Brooding on negative events (a.k.a. trait rumination, melancholic temperament, or like Eeyore) is thought by many to be an inherited tendency or quality of temperament. It does occur in kids as well as adults, and when it occurs in the extreme, it can be improved by cognitive reappraisal.
In the study below, researchers found that brooding on negative aspects of a photograph could increase activity in the emotional amygdala in a pretty much linear fashion. Thinking on the positive, on the other, turned the amydala down.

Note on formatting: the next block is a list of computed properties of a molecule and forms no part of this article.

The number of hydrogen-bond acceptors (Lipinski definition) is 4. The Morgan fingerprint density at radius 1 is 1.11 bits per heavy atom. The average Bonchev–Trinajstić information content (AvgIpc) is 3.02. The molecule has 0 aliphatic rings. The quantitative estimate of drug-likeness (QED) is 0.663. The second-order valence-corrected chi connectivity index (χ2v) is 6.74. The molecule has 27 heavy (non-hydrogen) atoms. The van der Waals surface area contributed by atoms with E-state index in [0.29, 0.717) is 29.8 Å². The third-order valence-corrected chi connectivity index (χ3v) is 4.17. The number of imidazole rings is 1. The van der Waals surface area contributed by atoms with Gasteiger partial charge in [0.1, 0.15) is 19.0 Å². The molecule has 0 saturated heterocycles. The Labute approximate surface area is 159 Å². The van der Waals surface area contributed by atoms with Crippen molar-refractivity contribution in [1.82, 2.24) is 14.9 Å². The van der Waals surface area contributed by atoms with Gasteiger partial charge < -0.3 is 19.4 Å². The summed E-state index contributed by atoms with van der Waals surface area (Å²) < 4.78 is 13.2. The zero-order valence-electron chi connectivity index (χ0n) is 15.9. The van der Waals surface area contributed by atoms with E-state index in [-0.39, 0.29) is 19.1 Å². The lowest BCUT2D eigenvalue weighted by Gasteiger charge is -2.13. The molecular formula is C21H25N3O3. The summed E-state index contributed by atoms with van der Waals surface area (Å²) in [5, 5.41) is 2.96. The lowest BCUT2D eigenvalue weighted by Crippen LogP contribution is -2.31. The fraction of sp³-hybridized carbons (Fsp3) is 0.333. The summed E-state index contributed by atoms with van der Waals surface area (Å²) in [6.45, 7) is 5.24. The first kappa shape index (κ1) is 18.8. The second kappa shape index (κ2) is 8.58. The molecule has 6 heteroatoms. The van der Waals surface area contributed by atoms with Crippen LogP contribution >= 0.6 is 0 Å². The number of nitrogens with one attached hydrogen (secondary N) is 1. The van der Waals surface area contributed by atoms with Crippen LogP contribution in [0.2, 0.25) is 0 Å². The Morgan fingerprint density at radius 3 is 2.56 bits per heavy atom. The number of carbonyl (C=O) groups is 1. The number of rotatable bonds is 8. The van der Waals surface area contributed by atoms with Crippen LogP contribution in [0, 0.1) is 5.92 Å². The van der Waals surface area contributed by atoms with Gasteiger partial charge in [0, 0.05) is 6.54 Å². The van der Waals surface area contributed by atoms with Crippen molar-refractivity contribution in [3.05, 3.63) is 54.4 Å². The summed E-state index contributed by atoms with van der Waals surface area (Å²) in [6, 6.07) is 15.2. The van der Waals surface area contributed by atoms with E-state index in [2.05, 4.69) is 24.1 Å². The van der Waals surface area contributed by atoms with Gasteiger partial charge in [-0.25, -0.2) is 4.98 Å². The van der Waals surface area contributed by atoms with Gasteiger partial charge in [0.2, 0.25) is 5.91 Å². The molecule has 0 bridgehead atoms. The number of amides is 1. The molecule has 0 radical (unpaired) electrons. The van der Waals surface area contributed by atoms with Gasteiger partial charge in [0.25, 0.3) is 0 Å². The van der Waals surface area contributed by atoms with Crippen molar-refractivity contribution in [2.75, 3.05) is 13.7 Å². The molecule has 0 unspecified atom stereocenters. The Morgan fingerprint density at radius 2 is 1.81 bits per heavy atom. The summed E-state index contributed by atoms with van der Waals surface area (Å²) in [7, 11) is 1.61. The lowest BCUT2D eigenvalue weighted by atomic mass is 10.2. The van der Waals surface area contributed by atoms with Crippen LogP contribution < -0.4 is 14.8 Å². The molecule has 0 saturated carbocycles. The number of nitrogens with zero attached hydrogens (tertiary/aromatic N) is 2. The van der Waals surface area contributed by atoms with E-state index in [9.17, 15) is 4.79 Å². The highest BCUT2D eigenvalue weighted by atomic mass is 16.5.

The important site for the control of brooding was found in the the left prefrontal cortex, an area known to be maturing into young adulthood that's also known to be important for information selection and many decision-making processes.
We're taking a long weekend, so we'll be back blogging next Monday, Aug 28th.
Brooding (Trait Rumination) and fMRI pdf
Eide Neurolearning Blog: Teaching Optimism
Eide Neurolearning Blog: Generation 'Whatever': From Pessimism to Pragmatic Optimism
Lincoln and His Depressions - How His Melancholy Changed History
Prefrontal Cortex and Information Retrieval